Several media outlets have wrongly described the new NHS Covid-19 vaccination card, and how it will be used.
It has been widely suggested that the card gives proof that someone has been vaccinated against Covid-19. (There has been some discussion about whether this might make some people exempt from the rules, or give them access to some venues.)
Kay Burley on Sky News described the card several times as a “vaccine passport” while interviewing the Foreign Office minister James Cleverly. Mr Cleverly did not explicitly deny this, and when asked about the cards he did talk about “unlocking people’s lives”, which the Evening Standard and Mail Online suggested was a sign that the card could be used in this way.
The Mail, along with the Sun and the Scotsman called it an “ID card”. “It is not clear if the new Covid cards will be mandatory or if they will be used as a kind of ‘immunity passport,’” the Sun said.
The Express also described the card as “the Coronavirus card you will have to carry with you at all times” (and the Essex Echo made a similar claim).
While we can’t say definitively whether “immunity passports” will be introduced, the government says it currently has no plans to do so, and it is not the purpose of this card, which could not be used in that way.
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What is the card?
Public Health England (PHE) has confirmed to Full Fact that this is simply a printed card with space for someone’s name and vaccination details (shown above) to be written by hand. (This has already been confirmed publicly by the Welsh government for similar cards in Wales.) Many people who have been vaccinated will therefore have a card like this, but there is nothing to stop someone altering or adding to what is written on it. This makes it very unreliable evidence that someone has been vaccinated, and certainly not proof.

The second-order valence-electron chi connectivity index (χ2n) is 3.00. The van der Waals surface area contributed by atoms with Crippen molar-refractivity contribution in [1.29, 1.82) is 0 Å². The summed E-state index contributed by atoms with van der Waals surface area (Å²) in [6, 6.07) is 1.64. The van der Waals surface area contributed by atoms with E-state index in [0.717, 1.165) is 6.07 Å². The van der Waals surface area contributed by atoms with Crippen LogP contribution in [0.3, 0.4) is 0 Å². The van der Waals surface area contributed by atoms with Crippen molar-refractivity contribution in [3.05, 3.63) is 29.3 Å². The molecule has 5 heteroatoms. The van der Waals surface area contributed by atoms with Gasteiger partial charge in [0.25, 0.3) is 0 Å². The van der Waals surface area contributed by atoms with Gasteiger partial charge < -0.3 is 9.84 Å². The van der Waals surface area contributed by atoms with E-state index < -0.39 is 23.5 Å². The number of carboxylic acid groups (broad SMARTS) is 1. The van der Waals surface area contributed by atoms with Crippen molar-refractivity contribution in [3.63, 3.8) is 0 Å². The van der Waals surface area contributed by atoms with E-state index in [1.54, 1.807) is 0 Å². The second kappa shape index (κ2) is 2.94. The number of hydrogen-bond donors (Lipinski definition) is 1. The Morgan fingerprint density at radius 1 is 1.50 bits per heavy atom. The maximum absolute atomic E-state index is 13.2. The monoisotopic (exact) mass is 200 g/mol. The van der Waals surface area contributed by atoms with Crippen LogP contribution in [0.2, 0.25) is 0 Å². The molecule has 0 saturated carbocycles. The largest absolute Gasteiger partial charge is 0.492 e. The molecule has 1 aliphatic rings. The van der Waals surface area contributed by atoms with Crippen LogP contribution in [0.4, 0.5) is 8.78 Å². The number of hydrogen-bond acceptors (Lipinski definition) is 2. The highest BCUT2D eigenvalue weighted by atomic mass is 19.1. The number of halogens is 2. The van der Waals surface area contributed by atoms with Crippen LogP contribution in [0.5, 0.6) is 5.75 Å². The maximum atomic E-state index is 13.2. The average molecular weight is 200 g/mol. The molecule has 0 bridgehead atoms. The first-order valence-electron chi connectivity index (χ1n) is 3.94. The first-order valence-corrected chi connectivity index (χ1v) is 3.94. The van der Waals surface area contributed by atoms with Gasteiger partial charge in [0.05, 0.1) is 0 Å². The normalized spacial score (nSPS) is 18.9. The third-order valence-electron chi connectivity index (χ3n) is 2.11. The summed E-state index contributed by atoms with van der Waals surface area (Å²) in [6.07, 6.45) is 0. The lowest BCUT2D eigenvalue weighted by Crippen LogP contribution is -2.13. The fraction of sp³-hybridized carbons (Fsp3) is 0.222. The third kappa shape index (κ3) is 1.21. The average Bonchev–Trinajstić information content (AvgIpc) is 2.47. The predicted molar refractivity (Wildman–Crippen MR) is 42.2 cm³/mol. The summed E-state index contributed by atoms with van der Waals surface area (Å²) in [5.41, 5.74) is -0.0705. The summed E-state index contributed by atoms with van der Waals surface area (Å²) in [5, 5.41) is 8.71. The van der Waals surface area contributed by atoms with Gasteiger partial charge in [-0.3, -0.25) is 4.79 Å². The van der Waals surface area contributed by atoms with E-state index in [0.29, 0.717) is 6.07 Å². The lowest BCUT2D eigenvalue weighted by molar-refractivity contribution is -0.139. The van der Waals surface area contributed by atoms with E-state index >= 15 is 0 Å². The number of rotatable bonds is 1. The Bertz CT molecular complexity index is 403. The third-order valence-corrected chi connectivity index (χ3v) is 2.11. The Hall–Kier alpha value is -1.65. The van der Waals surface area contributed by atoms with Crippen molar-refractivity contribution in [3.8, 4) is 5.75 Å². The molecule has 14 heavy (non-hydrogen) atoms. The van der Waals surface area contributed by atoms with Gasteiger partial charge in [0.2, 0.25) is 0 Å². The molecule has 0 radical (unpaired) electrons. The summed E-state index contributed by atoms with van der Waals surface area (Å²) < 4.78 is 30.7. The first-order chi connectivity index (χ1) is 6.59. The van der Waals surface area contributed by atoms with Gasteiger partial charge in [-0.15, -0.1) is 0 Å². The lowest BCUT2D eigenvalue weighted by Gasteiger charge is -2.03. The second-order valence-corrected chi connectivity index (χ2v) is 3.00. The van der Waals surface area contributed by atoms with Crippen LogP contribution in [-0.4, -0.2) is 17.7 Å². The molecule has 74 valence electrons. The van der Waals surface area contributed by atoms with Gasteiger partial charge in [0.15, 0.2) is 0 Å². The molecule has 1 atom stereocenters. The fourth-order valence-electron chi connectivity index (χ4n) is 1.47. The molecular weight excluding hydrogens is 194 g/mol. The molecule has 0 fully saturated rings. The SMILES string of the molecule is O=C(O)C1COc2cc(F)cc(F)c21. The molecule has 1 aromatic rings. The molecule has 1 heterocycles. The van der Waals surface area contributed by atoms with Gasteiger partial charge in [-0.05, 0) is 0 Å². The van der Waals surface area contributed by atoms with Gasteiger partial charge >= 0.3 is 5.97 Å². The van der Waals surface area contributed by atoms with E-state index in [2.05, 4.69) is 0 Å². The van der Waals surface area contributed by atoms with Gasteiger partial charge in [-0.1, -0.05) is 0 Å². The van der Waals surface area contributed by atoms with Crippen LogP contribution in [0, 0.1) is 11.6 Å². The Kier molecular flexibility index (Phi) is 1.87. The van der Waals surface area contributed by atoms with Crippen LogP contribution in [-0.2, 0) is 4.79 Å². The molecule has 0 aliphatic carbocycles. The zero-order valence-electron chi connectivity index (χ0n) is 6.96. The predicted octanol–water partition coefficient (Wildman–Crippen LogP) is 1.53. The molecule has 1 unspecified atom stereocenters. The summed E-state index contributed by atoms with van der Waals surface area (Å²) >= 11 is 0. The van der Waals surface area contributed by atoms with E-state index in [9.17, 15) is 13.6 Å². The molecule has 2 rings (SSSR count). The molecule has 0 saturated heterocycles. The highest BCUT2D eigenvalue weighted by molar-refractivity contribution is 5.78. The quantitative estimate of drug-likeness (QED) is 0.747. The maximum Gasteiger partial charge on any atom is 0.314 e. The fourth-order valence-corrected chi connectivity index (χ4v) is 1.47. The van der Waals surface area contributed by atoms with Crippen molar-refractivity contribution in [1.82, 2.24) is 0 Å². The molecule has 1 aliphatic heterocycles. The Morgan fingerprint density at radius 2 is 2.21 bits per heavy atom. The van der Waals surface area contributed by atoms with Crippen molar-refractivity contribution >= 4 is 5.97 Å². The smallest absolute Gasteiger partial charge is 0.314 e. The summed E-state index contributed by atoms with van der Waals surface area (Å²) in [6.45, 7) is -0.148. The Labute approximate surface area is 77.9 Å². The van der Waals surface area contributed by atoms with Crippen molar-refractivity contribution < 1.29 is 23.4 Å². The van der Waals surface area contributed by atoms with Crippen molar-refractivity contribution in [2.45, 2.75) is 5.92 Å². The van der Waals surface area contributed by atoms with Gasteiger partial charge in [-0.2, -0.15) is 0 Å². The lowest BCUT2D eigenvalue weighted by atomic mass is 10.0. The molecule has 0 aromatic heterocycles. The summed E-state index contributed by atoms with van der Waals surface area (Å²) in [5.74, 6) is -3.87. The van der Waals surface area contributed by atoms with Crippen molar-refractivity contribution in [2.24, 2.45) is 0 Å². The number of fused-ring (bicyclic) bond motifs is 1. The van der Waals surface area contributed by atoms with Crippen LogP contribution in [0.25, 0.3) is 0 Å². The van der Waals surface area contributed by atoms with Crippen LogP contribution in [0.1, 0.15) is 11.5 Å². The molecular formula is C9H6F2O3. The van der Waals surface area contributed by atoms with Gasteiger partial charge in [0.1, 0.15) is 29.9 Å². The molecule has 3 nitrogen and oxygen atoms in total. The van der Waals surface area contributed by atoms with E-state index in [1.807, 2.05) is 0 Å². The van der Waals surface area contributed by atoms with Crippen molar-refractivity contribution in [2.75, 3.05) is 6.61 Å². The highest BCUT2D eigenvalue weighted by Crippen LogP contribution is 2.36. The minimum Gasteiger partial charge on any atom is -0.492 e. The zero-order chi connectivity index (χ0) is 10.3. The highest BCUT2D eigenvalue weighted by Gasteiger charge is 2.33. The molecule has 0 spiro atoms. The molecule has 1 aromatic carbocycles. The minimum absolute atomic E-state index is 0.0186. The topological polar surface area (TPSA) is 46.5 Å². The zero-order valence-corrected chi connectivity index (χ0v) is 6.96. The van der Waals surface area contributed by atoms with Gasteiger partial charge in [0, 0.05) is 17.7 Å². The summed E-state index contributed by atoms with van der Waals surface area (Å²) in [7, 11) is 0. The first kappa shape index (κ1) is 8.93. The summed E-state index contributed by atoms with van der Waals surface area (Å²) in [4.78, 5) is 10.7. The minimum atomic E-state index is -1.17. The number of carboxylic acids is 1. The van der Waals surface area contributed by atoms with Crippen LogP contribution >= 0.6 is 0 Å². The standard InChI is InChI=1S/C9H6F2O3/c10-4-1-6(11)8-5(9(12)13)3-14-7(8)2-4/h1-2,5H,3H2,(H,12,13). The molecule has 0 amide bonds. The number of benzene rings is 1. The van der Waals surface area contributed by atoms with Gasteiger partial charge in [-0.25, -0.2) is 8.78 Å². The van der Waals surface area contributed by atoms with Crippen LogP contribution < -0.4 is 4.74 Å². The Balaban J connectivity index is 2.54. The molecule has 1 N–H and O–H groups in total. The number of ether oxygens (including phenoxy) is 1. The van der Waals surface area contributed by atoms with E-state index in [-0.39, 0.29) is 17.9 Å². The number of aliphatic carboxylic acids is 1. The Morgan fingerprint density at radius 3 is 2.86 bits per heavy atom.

PHE told us that the card is intended as a vaccine record card. It records details of the Covid-19 vaccination someone has received, along with the appointment date for their second injection. According to PHE, it is similar to those already used for other NHS vaccinations that involve more than one dose (such as one for the Human Papillomavirus vaccination) and is not intended for any other purpose.
There is no requirement for people to carry the card. This seems to be a misunderstanding of an instruction printed on it, which says: “Make sure you keep this record card in your purse or wallet”.
PHE told us that the card will be useful when someone goes to their second appointment, but bringing it is not compulsory. A PHE leaflet also advises people to show the card to a doctor or a nurse if they feel unwell after vaccination. There is no requirement to show it at any other time.
The Chancellor of the Duchy of Lancaster, Michael Gove, said last week that it is “not the plan” to introduce a Covid-19 “vaccine passport”.
We cannot fact check the future, so we do not know whether such “passports” may become government policy eventually. However we can say that the NHS vaccination card launched today is not a vaccine passport or identity card, and wouldn’t work very well as one, because it doesn’t have any secure personally identifying details.